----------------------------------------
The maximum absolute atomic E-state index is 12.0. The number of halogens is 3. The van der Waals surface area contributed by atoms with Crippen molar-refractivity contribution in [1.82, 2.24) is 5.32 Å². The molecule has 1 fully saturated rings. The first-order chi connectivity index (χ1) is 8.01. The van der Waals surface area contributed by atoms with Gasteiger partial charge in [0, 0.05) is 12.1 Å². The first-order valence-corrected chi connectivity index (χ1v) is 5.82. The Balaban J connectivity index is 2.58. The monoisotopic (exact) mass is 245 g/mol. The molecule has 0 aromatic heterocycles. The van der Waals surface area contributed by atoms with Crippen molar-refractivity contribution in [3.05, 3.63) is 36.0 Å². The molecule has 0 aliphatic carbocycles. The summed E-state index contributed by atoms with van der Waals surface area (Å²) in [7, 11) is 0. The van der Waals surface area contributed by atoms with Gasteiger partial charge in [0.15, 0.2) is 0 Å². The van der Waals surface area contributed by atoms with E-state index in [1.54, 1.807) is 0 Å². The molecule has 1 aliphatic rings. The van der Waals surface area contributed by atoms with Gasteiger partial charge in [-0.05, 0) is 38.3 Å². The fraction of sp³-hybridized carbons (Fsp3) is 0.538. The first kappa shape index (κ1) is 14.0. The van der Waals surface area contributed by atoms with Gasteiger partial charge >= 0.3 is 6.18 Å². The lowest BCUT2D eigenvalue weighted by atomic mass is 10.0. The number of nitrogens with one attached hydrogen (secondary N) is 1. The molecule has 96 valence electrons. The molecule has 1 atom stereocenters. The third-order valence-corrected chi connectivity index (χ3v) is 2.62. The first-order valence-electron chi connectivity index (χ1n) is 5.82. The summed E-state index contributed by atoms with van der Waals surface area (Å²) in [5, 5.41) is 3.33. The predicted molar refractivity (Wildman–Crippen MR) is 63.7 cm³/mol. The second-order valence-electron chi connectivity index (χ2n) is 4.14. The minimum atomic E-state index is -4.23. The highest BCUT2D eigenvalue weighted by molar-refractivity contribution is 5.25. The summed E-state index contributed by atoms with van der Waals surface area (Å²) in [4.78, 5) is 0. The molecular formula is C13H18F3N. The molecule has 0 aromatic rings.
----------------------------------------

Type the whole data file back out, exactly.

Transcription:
The maximum absolute atomic E-state index is 12.0. The number of halogens is 3. The van der Waals surface area contributed by atoms with Crippen molar-refractivity contribution in [1.82, 2.24) is 5.32 Å². The molecule has 1 fully saturated rings. The first-order chi connectivity index (χ1) is 8.01. The van der Waals surface area contributed by atoms with Gasteiger partial charge in [0, 0.05) is 12.1 Å². The first-order valence-corrected chi connectivity index (χ1v) is 5.82. The Balaban J connectivity index is 2.58. The monoisotopic (exact) mass is 245 g/mol. The molecule has 0 aromatic heterocycles. The van der Waals surface area contributed by atoms with Crippen molar-refractivity contribution in [3.05, 3.63) is 36.0 Å². The molecule has 0 aliphatic carbocycles. The summed E-state index contributed by atoms with van der Waals surface area (Å²) in [7, 11) is 0. The van der Waals surface area contributed by atoms with Gasteiger partial charge in [0.15, 0.2) is 0 Å². The van der Waals surface area contributed by atoms with E-state index in [1.54, 1.807) is 0 Å². The molecule has 1 aliphatic rings. The van der Waals surface area contributed by atoms with Gasteiger partial charge in [-0.05, 0) is 38.3 Å². The fraction of sp³-hybridized carbons (Fsp3) is 0.538. The first kappa shape index (κ1) is 14.0. The van der Waals surface area contributed by atoms with Gasteiger partial charge >= 0.3 is 6.18 Å². The lowest BCUT2D eigenvalue weighted by atomic mass is 10.0. The number of nitrogens with one attached hydrogen (secondary N) is 1. The molecule has 96 valence electrons. The molecule has 1 atom stereocenters. The third-order valence-corrected chi connectivity index (χ3v) is 2.62. The first-order valence-electron chi connectivity index (χ1n) is 5.82. The summed E-state index contributed by atoms with van der Waals surface area (Å²) in [5, 5.41) is 3.33. The predicted molar refractivity (Wildman–Crippen MR) is 63.7 cm³/mol. The second-order valence-electron chi connectivity index (χ2n) is 4.14. The minimum atomic E-state index is -4.23. The highest BCUT2D eigenvalue weighted by molar-refractivity contribution is 5.25. The summed E-state index contributed by atoms with van der Waals surface area (Å²) in [4.78, 5) is 0. The molecular formula is C13H18F3N. The molecule has 0 aromatic rings.